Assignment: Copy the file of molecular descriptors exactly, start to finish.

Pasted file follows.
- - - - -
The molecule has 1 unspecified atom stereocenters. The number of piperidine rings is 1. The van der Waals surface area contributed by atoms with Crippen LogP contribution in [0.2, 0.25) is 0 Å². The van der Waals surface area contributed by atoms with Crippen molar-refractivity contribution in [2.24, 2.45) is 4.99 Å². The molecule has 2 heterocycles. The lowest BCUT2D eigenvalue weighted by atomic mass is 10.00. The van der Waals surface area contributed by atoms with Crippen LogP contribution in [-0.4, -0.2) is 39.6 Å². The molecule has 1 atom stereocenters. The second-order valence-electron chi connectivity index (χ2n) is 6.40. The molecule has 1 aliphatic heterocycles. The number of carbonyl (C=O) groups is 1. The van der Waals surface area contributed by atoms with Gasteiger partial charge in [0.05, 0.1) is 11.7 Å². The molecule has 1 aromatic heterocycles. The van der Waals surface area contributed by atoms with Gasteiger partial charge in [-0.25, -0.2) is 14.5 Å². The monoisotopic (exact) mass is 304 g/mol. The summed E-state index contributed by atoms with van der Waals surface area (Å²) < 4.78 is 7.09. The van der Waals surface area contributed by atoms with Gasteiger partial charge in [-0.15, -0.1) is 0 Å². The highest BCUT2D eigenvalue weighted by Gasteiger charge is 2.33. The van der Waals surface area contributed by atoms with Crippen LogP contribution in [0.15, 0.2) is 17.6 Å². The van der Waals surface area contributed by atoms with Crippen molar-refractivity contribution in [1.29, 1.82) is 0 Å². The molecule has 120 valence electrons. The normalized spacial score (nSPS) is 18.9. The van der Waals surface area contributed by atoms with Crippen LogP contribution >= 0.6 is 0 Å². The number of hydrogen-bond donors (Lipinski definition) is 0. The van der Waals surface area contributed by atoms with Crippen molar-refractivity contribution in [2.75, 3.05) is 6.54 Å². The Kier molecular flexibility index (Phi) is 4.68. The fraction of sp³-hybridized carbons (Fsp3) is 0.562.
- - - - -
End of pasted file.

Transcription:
The molecule has 1 unspecified atom stereocenters. The number of piperidine rings is 1. The van der Waals surface area contributed by atoms with Crippen LogP contribution in [0.2, 0.25) is 0 Å². The van der Waals surface area contributed by atoms with Crippen molar-refractivity contribution in [2.24, 2.45) is 4.99 Å². The molecule has 2 heterocycles. The lowest BCUT2D eigenvalue weighted by atomic mass is 10.00. The van der Waals surface area contributed by atoms with Crippen LogP contribution in [-0.4, -0.2) is 39.6 Å². The molecule has 1 atom stereocenters. The second-order valence-electron chi connectivity index (χ2n) is 6.40. The molecule has 1 aliphatic heterocycles. The number of carbonyl (C=O) groups is 1. The van der Waals surface area contributed by atoms with Gasteiger partial charge in [0.05, 0.1) is 11.7 Å². The molecule has 1 aromatic heterocycles. The van der Waals surface area contributed by atoms with Gasteiger partial charge in [-0.25, -0.2) is 14.5 Å². The monoisotopic (exact) mass is 304 g/mol. The summed E-state index contributed by atoms with van der Waals surface area (Å²) < 4.78 is 7.09. The van der Waals surface area contributed by atoms with Gasteiger partial charge in [-0.15, -0.1) is 0 Å². The highest BCUT2D eigenvalue weighted by Gasteiger charge is 2.33. The van der Waals surface area contributed by atoms with Crippen LogP contribution in [0.15, 0.2) is 17.6 Å². The van der Waals surface area contributed by atoms with Crippen molar-refractivity contribution in [1.29, 1.82) is 0 Å². The molecule has 120 valence electrons. The normalized spacial score (nSPS) is 18.9. The van der Waals surface area contributed by atoms with Crippen LogP contribution >= 0.6 is 0 Å². The number of hydrogen-bond donors (Lipinski definition) is 0. The van der Waals surface area contributed by atoms with Crippen molar-refractivity contribution in [2.75, 3.05) is 6.54 Å². The Kier molecular flexibility index (Phi) is 4.68. The fraction of sp³-hybridized carbons (Fsp3) is 0.562.